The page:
• wordmix

            A smell is something. What is that something? If there is nothing in the air, we would smell nothing.

  • Bill Soukup

    For those of you slamming Bennett’s work, go ahead and conduct your own research, then publish your findings.
    I know a lot about mold in homes, I burned my house down because of mold infestation. And, my kids are sick all the time 10 years later. So much of this study is very interesting to me. Maybe she is on to something, maybe not, but we need researchers studying topics like this to further our knowledge.

  • AlexisKlatt

    So many sick homes are on the market now, former Marijuana grow-ops & Meth Labs!

  • MAS

    For all those rushing to judge Bennet, consider this: “In science it often happens that scientists say, ‘You know that’s a really good argument; my position is mistaken,’ and then they actually change their minds and you never hear that old view from them again. They really do it. It doesn’t happen as often as it should, because scientists are human and change is sometimes painful. But it happens every day. I cannot recall the last time something like that happened in politics or religion.” [Carl Sagan, 1987 CSICOP keynote address]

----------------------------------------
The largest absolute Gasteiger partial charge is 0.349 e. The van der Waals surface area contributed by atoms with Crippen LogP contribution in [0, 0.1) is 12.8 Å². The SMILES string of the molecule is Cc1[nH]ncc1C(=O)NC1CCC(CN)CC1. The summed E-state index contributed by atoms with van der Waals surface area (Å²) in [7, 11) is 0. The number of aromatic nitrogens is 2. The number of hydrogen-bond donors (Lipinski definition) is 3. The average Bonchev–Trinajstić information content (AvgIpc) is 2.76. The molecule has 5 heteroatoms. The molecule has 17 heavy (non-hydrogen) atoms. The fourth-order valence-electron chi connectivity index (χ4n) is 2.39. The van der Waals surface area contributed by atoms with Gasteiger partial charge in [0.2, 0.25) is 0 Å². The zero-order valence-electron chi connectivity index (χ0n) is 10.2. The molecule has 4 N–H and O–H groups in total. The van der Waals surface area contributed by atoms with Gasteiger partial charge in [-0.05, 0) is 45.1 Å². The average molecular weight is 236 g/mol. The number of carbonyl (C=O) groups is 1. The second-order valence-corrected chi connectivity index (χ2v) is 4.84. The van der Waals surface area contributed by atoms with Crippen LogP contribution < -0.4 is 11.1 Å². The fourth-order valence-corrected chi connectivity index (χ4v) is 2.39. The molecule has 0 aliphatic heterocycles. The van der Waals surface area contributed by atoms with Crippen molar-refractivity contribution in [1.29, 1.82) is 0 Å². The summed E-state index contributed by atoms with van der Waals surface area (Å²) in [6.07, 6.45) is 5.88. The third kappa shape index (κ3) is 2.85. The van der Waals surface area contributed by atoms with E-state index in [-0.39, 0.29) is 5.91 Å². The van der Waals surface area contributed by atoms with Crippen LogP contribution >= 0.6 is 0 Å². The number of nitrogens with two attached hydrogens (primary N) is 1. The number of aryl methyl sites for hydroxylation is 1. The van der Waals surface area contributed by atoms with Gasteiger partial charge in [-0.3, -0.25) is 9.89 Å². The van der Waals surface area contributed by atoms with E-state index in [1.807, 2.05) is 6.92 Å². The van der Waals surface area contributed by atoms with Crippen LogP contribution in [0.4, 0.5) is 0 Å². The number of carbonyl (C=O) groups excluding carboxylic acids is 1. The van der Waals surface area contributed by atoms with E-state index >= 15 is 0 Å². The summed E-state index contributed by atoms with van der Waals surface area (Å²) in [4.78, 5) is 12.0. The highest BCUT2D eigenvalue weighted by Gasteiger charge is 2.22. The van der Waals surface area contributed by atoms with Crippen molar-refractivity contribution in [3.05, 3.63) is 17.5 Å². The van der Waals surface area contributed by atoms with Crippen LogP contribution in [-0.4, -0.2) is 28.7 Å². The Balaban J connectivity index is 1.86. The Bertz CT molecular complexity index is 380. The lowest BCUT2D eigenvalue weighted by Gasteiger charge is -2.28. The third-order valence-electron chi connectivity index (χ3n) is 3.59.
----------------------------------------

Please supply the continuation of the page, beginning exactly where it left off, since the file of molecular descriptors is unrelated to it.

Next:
• Longmire

    Ive got an idea for bennett now that you know vocs can be toxic RESEARCH what is the best way to rid an environment of those substances then invest heavily it the leading company of that technology and then recommend the masses to use such technology its a win win situation. Just a quick google search shows that carbon filters remove vocs effectively, imagine if every house that stunk had a carbon filter that would be a massive amount of carbon removed from the atmosphere and could be reused as biochar which would therefor be subsidized to a degree which would make it more economical to use. Then all who did something to better there own health would also help the environment in numerous ways.

  • Zippo

    can paint a permanent air purification system on the walls of your home or office, just add the ionic paint additive to the paint, turns the walls into a air purification system. Your home will me free of pet, smoking odors and toxins one treatment will remain as long as the paint on the wall surface is intact.